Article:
Research Article: Prevalence of Depressive Symptoms and Associated Factors among HIV-Positive Youth Attending ART Follow-Up in Addis Ababa, Ethiopia

Date Published: January 2, 2019

Publisher: Hindawi

Author(s): Helina Abebe, Shegaye Shumet, Zebiba Nassir, Melkamu Agidew, Dessie Abebaw.

http://doi.org/10.1155/2019/4610458

Abstract

Depression is most frequently and highly occurring common mental disorder in HIV/AIDS patients especially youth living with HIV/AIDS. This study aimed to assess the prevalence and associated factors of depressive symptoms among youth living with Human Immunodeficiency Virus (HIV) attending Antiretroviral Therapy (ART) follow-up at public hospitals in Addis Ababa, Ethiopia. Objective. To assess the prevalence and associated factors of depressive symptoms among youth living with Human Immunodeficiency Virus (HIV) attending Antiretroviral Therapy (ART) follow-up at public hospitals Addis Ababa, Ethiopia, 2016. Method. In a cross sectional study, 507 HIV-positive young people from public health hospitals were recruited by systematic random sampling technique. Beck Depression Inventory-II was used to assess depressive symptoms. Morisky medication adherence rating scale, social support rating scale, and HIV stigma scale were the instruments used to assess the associated factors. Results. Prevalence of depressive symptoms among HIV-positive youth was 35.5% (95% CI:31.3, 39.6). In multivariate analysis, age range between 20 and 24 years with (AOR=2.22, 95% CI: 1.33,3.62), history of opportunistic infection (AOR=1.94, 95% CI:1.15,3.27), poor medication adherence (AOR=1.73, 95%CI:1.13,2.64, low social support (AOR=2.74, 95%CI:1.13,2.64), moderate social support (AOR=1.75 95% CI: 1.03,2.98), and stigma (AOR=2.06, 95% CI: 1.35,3.14) were associated with depressive symptoms. The results suggest that prevalence of depressive symptoms among HIV-positive youth was high. Prevention of opportunistic infection, stigma, and counseling for good medication adherence are necessary among HIV-positive youth.

Partial Text

According to DSM-5 depression is a common mental disorder that presents with depressed mood, loss of interest (pleasure), decreased energy, feeling of guilt, or low self-worth, disturbed sleep or appetite, and poor concentration [1]. HIV/AIDS is a chronic infectious disease and first leading cause of mortality and morbidity worldwide from an infectious disease. An estimated 5 million young people aged 15-24 years are living with HIV, vast majority in sub-Saharan Africa [2]. Depressive disorders were the third leading cause of global burden of disease in 2004 and will be the first by 2030. Globally depression is number one cause of illness and disability among youth [3–7].Youth and young adults account for a large percentage of all HIV/AIDS cases in Ethiopia [8]. AIDS death has risen only among adolescents and young age group since 2001 [9, 10]. There is an evidence of significant comorbidity in people living with HIV/AIDS (PLWHA) including depression [4, 5].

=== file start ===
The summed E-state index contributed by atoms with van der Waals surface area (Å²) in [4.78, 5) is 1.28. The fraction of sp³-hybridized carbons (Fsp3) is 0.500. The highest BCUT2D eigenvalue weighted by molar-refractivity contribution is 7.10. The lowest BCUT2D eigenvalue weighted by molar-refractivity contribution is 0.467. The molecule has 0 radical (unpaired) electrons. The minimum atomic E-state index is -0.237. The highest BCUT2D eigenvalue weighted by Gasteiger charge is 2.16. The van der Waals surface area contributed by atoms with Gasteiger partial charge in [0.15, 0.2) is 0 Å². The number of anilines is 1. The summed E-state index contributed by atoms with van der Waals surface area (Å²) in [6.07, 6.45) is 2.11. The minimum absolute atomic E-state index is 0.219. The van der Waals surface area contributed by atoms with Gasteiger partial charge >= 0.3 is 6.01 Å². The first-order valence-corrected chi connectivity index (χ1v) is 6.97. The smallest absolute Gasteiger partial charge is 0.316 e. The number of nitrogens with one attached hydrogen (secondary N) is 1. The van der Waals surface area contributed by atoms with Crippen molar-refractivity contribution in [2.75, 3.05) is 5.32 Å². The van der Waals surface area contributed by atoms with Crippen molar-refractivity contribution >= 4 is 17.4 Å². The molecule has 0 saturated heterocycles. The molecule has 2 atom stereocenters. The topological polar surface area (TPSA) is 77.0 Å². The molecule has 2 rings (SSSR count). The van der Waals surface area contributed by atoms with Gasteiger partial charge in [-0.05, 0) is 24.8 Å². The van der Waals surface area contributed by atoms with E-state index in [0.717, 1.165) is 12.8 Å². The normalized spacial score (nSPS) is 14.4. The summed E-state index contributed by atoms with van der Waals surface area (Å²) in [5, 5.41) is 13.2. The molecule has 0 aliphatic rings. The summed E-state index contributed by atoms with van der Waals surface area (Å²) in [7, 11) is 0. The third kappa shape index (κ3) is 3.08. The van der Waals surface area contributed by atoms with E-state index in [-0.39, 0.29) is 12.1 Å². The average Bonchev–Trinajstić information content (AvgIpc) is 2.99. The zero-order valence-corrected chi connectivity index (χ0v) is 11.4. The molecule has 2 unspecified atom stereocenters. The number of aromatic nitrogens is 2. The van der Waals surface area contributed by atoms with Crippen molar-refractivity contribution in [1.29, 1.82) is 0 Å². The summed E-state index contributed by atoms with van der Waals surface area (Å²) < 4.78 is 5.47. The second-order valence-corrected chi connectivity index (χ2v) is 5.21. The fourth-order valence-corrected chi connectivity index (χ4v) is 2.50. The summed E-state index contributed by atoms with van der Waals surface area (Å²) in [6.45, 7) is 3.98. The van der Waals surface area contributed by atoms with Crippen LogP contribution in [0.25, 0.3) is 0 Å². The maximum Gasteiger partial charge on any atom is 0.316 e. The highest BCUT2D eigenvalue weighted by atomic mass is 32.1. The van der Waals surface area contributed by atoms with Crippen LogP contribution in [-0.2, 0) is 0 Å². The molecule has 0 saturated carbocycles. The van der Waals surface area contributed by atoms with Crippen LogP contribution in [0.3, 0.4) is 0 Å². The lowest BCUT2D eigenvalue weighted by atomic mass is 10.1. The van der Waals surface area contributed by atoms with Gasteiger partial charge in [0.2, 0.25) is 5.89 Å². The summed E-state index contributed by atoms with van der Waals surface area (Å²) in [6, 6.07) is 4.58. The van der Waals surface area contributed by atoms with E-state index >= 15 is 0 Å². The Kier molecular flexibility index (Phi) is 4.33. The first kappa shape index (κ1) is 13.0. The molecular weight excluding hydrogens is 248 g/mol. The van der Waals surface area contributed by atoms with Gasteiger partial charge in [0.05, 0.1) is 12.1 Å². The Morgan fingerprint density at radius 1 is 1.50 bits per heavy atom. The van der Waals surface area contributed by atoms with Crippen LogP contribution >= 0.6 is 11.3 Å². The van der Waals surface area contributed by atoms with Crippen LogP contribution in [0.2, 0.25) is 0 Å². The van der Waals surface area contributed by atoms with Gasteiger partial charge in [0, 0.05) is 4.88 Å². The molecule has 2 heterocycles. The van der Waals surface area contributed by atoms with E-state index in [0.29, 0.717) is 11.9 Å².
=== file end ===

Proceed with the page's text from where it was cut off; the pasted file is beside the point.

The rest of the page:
A total of 507 participants out of 537 enrolled were included in the study making the response rate 94.4%. The mean age of participants was 18.6 years (±SD =3.024) and 272 (69.6%) were females. Concerning educational status, about 232 (45.8%) had attended primary education. From a total of participants 243 (47.9%) were living with father/mother (Table 1).

Prevalence of depressive symptoms among HIV-positive youth was 35.5% with 95% CI (31.3%, 39.6%) based on the Beck inventory scale. The rate is lower than reported rates in Zimbabwe 63% [23], Kenya 48% [24], and USA 52 % [25]. The possible reason for this variation might be due to the difference in study design, sample size, and data collection tools. It might also be related to substance, stigmatization, and low social support. Substance use may increase risk of HIV infection and AIDS and interfere with their treatment, and conversely some mental disorders occur as a direct result of HIV infection. Youth with depression may have low in treatment service for HIV/AIDS. On the other hand, our rates are higher than the study done in Malawi, 18.9% [4] Kenya 17.8% [13], and Malaysia 18.5 % [26]. The possible reason for this discrepancy might also be due to the study design and data collection tools. It might also be due to very poor medication adherence and presence of opportunistic infection in our study.

HIV-positive young people were at high risk of developing depression. Importantly this study demonstrates a high prevalence of depressive symptoms among HIV-positive youth attending ART follow-up at public hospitals. Age, history of opportunistic infection, HIV related stigma, poor medication adherence, and low and moderate social support were found to be independent predictor of depressive symptoms. Integration of mental health evaluation and treatment into the HIV care provided for youth can be beneficial. More studies to delineate factors associated with depressed youth with HIV may add value to the body of knowledge and overall improvement of care. The limitation of this study was social desirability bias.

 

Source:

http://doi.org/10.1155/2019/4610458

 

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